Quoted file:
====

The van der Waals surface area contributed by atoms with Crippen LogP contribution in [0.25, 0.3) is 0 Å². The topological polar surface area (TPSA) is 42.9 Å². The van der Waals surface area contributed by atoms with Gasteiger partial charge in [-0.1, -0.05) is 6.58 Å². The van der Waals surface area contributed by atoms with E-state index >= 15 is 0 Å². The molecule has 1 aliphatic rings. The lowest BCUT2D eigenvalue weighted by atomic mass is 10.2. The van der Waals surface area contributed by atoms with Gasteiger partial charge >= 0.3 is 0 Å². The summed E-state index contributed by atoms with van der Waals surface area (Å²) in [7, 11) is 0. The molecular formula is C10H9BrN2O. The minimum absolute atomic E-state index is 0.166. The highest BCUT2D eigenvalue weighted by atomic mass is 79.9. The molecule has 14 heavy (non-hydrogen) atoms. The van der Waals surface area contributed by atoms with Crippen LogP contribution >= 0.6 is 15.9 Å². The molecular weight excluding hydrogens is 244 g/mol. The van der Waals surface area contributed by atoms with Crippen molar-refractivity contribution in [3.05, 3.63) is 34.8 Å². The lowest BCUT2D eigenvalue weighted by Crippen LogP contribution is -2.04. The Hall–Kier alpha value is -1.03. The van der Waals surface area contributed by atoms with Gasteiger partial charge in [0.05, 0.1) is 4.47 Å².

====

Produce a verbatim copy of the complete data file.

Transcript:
The van der Waals surface area contributed by atoms with Crippen LogP contribution in [0.25, 0.3) is 0 Å². The topological polar surface area (TPSA) is 42.9 Å². The van der Waals surface area contributed by atoms with Gasteiger partial charge in [-0.1, -0.05) is 6.58 Å². The van der Waals surface area contributed by atoms with E-state index >= 15 is 0 Å². The molecule has 1 aliphatic rings. The lowest BCUT2D eigenvalue weighted by atomic mass is 10.2. The van der Waals surface area contributed by atoms with Gasteiger partial charge >= 0.3 is 0 Å². The summed E-state index contributed by atoms with van der Waals surface area (Å²) in [7, 11) is 0. The molecular formula is C10H9BrN2O. The minimum absolute atomic E-state index is 0.166. The highest BCUT2D eigenvalue weighted by atomic mass is 79.9. The molecule has 14 heavy (non-hydrogen) atoms. The van der Waals surface area contributed by atoms with Crippen LogP contribution >= 0.6 is 15.9 Å². The molecular weight excluding hydrogens is 244 g/mol. The van der Waals surface area contributed by atoms with Crippen molar-refractivity contribution in [3.05, 3.63) is 34.8 Å². The lowest BCUT2D eigenvalue weighted by Crippen LogP contribution is -2.04. The Hall–Kier alpha value is -1.03. The van der Waals surface area contributed by atoms with Gasteiger partial charge in [0.05, 0.1) is 4.47 Å².